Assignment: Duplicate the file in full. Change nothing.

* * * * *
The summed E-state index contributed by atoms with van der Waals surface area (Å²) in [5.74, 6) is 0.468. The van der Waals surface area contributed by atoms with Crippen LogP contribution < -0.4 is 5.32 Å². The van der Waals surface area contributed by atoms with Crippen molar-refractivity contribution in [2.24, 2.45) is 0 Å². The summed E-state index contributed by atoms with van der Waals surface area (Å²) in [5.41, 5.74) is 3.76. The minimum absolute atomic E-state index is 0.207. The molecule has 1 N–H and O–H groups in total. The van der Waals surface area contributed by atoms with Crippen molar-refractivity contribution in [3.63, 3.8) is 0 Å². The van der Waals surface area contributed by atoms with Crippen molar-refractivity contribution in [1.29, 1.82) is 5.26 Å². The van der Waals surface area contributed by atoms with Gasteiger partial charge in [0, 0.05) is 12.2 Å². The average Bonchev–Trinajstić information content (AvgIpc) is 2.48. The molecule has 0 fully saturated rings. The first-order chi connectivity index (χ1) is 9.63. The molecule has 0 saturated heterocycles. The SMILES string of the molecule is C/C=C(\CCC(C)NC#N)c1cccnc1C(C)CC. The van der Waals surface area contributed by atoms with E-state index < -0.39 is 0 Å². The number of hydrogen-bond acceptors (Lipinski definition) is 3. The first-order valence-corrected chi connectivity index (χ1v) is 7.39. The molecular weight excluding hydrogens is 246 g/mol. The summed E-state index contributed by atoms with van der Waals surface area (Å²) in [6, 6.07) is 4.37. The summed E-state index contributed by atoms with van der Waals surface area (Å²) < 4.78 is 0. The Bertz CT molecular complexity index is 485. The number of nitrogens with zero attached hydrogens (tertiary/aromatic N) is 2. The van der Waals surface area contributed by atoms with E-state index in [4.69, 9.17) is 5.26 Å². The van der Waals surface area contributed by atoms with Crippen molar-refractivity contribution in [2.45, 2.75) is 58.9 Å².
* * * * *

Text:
The summed E-state index contributed by atoms with van der Waals surface area (Å²) in [5.74, 6) is 0.468. The van der Waals surface area contributed by atoms with Crippen LogP contribution < -0.4 is 5.32 Å². The van der Waals surface area contributed by atoms with Crippen molar-refractivity contribution in [2.24, 2.45) is 0 Å². The summed E-state index contributed by atoms with van der Waals surface area (Å²) in [5.41, 5.74) is 3.76. The minimum absolute atomic E-state index is 0.207. The molecule has 1 N–H and O–H groups in total. The van der Waals surface area contributed by atoms with Crippen molar-refractivity contribution in [3.63, 3.8) is 0 Å². The van der Waals surface area contributed by atoms with Crippen molar-refractivity contribution in [1.29, 1.82) is 5.26 Å². The van der Waals surface area contributed by atoms with Gasteiger partial charge in [0, 0.05) is 12.2 Å². The average Bonchev–Trinajstić information content (AvgIpc) is 2.48. The molecule has 0 fully saturated rings. The first-order chi connectivity index (χ1) is 9.63. The molecule has 0 saturated heterocycles. The SMILES string of the molecule is C/C=C(\CCC(C)NC#N)c1cccnc1C(C)CC. The van der Waals surface area contributed by atoms with E-state index < -0.39 is 0 Å². The number of hydrogen-bond acceptors (Lipinski definition) is 3. The first-order valence-corrected chi connectivity index (χ1v) is 7.39. The molecular weight excluding hydrogens is 246 g/mol. The summed E-state index contributed by atoms with van der Waals surface area (Å²) in [6, 6.07) is 4.37. The summed E-state index contributed by atoms with van der Waals surface area (Å²) < 4.78 is 0. The Bertz CT molecular complexity index is 485. The number of nitrogens with zero attached hydrogens (tertiary/aromatic N) is 2. The van der Waals surface area contributed by atoms with E-state index in [4.69, 9.17) is 5.26 Å². The van der Waals surface area contributed by atoms with Crippen molar-refractivity contribution in [2.45, 2.75) is 58.9 Å².